Disneyland Park Linked to Legionnaire's Disease Outbreak

Disneyland Park has shut down two cooling towers following an outbreak of Legionnaires’ disease

Disneyland Park has shut down two cooling towers following an outbreak of Legionnaires’ disease

Cooling towers provide cold water for various uses at Disneyland and give off a vapor or mist that could have carried the Legionnella bacteria. The move followed after the county healthcare agency noticed that people recently infected with Legionnaires' disease visited the tourist attraction not long ago. The people infected by the disease were between the ages of 52 and 94.

Disneyland has shut down two cooling towers after people who visited the Southern California theme park came down with Legionnaires' disease.

Jessica Good, a spokeswoman for the Orange County Health Care Agency (OCHCA), told CNN that nine people who had gone to Disneyland in September and three other people who had not visited the park contracted the disease.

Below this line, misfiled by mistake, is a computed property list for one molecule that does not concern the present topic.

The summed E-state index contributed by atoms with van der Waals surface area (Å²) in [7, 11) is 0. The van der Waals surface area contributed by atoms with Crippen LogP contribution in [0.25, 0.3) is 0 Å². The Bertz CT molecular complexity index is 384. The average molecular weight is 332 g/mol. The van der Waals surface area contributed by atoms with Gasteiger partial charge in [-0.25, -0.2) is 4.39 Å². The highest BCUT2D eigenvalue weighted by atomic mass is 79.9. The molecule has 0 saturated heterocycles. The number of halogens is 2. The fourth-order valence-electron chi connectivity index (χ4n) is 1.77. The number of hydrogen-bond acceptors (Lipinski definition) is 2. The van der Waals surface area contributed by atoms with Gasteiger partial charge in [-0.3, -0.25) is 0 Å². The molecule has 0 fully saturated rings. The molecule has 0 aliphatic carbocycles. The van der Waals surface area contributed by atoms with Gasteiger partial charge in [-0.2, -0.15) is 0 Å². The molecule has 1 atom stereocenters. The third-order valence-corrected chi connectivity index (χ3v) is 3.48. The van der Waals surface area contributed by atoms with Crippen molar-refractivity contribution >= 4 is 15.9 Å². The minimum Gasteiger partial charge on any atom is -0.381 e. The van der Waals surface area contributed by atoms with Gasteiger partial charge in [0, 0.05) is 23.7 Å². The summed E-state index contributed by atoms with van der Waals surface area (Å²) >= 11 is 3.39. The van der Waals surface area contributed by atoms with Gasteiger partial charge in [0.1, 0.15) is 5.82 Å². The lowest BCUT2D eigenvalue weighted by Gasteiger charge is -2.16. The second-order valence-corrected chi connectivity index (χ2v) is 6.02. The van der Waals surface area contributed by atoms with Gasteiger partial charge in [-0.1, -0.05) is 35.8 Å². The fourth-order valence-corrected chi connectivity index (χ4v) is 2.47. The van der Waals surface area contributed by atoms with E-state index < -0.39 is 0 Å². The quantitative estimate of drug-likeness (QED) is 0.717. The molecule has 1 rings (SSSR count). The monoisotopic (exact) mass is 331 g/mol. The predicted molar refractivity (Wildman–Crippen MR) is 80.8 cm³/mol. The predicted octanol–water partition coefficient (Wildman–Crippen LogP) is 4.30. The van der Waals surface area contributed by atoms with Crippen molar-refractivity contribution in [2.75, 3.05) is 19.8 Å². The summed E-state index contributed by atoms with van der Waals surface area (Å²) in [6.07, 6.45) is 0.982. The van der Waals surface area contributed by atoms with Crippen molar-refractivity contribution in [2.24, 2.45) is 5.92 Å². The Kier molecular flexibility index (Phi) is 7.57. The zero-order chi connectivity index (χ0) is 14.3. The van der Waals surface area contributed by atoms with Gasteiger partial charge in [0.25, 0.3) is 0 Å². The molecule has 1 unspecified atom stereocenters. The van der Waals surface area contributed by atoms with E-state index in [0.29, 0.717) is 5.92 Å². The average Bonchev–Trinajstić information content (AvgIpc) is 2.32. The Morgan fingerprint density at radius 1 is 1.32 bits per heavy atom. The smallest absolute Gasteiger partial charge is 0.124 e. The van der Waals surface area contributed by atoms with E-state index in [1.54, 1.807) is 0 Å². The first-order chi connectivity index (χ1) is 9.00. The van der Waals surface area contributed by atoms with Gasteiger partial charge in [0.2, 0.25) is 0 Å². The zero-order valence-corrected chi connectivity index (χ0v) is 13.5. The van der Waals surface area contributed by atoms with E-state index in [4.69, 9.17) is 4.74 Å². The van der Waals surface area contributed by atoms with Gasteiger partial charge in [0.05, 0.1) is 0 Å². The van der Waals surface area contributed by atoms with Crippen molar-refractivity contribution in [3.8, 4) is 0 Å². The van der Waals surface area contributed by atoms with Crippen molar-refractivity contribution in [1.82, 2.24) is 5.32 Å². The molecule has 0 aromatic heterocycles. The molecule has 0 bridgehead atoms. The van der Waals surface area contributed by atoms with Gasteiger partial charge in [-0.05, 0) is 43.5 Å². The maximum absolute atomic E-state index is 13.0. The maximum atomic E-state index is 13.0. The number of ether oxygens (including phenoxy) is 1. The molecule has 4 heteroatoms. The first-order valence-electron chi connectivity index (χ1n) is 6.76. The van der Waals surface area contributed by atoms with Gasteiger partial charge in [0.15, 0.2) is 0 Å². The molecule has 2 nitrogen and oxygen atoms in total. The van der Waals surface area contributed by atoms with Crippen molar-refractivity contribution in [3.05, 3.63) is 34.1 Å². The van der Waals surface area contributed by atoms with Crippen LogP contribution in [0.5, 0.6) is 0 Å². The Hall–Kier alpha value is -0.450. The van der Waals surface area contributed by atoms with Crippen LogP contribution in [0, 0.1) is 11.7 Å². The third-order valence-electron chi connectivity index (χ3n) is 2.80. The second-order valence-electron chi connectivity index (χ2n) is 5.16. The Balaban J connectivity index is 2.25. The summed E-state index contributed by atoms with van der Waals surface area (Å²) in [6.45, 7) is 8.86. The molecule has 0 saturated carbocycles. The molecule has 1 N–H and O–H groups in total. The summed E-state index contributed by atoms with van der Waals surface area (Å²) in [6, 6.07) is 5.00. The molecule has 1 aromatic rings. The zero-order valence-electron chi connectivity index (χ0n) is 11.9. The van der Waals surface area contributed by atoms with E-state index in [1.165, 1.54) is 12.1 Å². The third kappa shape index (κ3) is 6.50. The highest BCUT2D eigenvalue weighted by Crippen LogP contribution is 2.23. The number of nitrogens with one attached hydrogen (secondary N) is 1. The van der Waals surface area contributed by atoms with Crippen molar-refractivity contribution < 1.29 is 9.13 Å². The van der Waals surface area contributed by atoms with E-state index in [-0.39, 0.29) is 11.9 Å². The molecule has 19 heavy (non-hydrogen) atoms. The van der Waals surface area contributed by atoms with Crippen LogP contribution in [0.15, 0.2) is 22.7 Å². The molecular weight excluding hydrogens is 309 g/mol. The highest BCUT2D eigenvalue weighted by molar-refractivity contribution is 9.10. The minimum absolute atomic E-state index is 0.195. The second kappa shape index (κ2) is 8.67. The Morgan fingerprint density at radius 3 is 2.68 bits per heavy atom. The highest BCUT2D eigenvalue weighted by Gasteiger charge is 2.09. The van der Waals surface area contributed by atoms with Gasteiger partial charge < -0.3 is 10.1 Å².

Disneyland was notified about the outbreak on October 27 and stopped using the two cooling towers on November 1. These towers were closed down and disinfected to clear them of the disease. More disinfection and testing measures were followed before bringing the towers back into service on November 5.

The chief medical officer for Walt Disney Parks and Resorts, Pamela Hymel, said in a written statement that after learning of the Legionnaires cases, park officials ordered the cooling towers treated with chemicals to destroy the bacteria and shut them down.

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It was first reported during an ODI series against Australia in the UAE in 2009. He famously captured 24 wickets in three Tests against England in 2012.

As the CDC outlines, Legionnaires' disease is a type of pneumonia that is caused when the Legionella bacteria contaminates freshwater.

Disneyland, however, took the cooling towers out of service again on November 7, in advance of an order issued by the health agency the next day, which required they remain nonoperational until test results guarantee they are free from contamination.

As the Mayo Clinic reports in its overview of the disease, not everyone who is exposed to the Legionella bacteria will get sick.

"On Oct. 27, we learned from the Orange County Health Care Agency of increased Legionnaires' disease cases in Anaheim". It shows up two to 10 days after infection and there is no vaccine to prevent it. However, it is not contagious, as it is not spread from one person to another. 10 of the 12 people were hospitalized after contracting the disease. While many people have no symptoms, it can cause serious pneumonia and prove unsafe to those with lung or immune system problems.

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